Michael Jackson and Bubbles (1988) by Jeff Koons
Wikimedia Commons

Which is worse: accepting donations from a family linked to the manufacture of addictive drugs, or putting on an exhibition about an alleged paedophile? It’s an unenviable ethical dilemma, but one which the National Portrait Gallery (NPG) in London has managed to become uncomfortably intimate with over the past year. It didn’t take the NPG and the Sackler Trust long to decide that, amid the opioid crisis in the US, it would be politic not to proceed with a planned £1m donation. But the gallery had little hesitation in exhibiting Michael Jackson: On the Wall last year, despite the well-known allegations concerning the singer’s alleged sexual interest in children. Nicholas Cullinan, the NPG’s director (and the show’s curator), claimed it was a blockbuster but visitor numbers say otherwise—just over 82,000 bought tickets, compared with 136,000 for the NPG’s Cézanne Portraits.

On the Wall opened at the Bundeskunsthalle in Bonn amid the fresh controversy sparked by the HBO documentary Leaving Neverland, which chronicles, in raw detail, the claims of Wade Robson and James Safechuck that Jackson abused them. In response, the Bundeskunsthalle said it will address the allegations with new text at the beginning of the exhibition. It also claimed the exhibition doesn’t celebrate Jackson himself, but anyone who saw it in London will know it was unapologetically celebratory—a tacky pageant of Jackson eulogy masquerading as a serious exhibition, the sort of show that might appeal to the culturati at Frieze art fair if it had price tags. You could even buy Jackson hats in the gift shop. Assessing Jackson’s impact on art might have been a valid curatorial exercise had it been done “warts and all”.

But On the Wall was created in collaboration with the Jackson Estate—a vigorous defender of his legacy. How can any exhibition hope to be intellectually rigorous in such circumstances? The NPG’s trustees must be relieved their exhibition finished before the documentary aired.

Art in the public domain

Article 14 of the new EU Directive on Copyright and Related Rights deserves to be cheered by art historians. By strengthening the law to protect artworks that are in the public domain—that is, out of copyright—the directive will allow art historians and educators to reproduce images without asking the permission of the museum that owns the work, and without paying the often eye-watering fees. Publishing art historical books will once again become viable for all, not just for those with significant funds.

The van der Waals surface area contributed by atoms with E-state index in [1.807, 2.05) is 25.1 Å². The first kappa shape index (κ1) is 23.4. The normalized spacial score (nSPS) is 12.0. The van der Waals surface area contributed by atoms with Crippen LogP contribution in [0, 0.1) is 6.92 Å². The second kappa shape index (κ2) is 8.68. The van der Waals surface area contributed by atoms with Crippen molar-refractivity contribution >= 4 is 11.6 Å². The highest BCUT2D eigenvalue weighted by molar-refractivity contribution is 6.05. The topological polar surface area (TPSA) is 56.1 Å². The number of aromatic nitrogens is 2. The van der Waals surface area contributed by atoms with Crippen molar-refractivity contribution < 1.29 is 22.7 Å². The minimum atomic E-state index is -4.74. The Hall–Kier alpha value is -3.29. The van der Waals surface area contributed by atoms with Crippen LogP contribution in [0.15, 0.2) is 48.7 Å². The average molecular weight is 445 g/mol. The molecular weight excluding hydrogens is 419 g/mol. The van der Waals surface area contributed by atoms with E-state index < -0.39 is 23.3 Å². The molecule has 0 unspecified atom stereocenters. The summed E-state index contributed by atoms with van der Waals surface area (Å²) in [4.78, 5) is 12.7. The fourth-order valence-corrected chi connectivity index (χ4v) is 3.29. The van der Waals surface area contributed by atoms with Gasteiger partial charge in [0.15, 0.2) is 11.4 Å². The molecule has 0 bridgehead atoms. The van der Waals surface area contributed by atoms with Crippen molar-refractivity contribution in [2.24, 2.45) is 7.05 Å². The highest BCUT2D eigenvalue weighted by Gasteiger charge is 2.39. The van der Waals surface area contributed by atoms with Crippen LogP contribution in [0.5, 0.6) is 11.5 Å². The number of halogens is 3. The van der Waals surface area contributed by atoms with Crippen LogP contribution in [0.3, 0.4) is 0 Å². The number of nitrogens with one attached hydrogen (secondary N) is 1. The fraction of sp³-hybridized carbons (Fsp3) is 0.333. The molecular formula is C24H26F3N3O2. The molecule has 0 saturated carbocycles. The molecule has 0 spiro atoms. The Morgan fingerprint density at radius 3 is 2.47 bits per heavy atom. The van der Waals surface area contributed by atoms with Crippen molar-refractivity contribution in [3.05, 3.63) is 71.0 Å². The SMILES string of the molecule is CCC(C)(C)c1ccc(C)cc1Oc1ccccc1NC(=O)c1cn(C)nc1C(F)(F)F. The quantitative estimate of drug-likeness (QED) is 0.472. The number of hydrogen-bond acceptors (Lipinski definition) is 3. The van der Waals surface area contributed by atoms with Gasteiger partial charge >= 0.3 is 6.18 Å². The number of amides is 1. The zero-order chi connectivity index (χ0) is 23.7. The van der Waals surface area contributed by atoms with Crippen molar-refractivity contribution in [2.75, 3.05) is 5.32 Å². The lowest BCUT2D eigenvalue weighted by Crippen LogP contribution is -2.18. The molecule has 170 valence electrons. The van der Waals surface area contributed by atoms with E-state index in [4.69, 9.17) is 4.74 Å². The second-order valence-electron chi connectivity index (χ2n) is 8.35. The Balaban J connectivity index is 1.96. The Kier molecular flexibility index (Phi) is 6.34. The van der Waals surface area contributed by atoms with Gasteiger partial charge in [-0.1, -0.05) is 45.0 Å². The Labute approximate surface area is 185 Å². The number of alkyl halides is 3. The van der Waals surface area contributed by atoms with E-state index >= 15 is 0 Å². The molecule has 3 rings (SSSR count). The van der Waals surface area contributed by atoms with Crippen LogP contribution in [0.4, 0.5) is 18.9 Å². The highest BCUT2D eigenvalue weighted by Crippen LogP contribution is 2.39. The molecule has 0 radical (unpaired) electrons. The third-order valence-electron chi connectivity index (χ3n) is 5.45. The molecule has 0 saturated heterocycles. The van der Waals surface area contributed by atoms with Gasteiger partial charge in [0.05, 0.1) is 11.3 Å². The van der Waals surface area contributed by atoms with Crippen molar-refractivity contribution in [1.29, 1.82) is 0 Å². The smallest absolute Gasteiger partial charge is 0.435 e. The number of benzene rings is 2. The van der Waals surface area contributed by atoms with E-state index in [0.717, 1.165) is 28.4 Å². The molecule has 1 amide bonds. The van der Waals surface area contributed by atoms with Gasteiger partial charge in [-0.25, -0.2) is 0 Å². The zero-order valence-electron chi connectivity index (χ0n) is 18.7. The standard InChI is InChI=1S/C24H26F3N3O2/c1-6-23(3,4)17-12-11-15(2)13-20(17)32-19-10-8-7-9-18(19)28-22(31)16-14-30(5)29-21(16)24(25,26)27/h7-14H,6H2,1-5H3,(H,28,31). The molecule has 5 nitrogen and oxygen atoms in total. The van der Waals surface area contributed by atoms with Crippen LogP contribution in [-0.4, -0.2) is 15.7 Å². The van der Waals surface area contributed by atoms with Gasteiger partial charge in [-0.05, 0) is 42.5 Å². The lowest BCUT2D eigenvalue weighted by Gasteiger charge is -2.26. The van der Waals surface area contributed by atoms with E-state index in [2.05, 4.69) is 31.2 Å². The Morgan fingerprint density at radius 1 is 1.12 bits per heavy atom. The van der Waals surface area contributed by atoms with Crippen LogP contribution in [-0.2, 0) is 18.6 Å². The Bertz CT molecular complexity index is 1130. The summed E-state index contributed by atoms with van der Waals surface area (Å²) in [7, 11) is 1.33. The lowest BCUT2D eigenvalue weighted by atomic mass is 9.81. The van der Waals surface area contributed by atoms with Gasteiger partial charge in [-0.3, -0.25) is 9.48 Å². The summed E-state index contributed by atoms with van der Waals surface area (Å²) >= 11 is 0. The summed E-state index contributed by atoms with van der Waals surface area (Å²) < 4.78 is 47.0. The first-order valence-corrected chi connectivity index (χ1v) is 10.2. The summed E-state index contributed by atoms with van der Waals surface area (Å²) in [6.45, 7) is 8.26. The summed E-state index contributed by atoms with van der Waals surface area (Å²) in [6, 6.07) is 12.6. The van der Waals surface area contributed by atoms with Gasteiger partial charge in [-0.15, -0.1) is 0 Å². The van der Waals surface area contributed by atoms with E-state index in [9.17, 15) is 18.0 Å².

Until now, museums have relied on copyright to restrict the circulation of images and to sell licenses tied to specific uses and publications. Take the copyright away and selling image licences becomes unsustainable. Those of us who have been campaigning to abolish fees of publicly owned art were delighted to find our case adopted in the actual text of the directive: “The circulation of faithful reproductions of works in the public domain contributes to the access to and promotion of culture, and the access to cultural heritage.” Quite.

But UK law takes a different view and does give copyright to faithful reproductions of historic artworks. EU member states have up to two years to implement the directive into domestic law, but the Brexit clock is ticking. In her previous meetings with Angela Merkel, Theresa May might have admired two works by the German Modernist Emil Nolde in Merkel’s office. They’ve now been removed following a reappraisal of Nolde’s activities under the Nazis. It turns out he was a fervent antisemite. Merkel’s swift re-hang is to be applauded; we too often allow people’s artistic achievements to whitewash their personal failings. Merkel will soon step down as Chancellor. I suspect she would make a good museum trustee.





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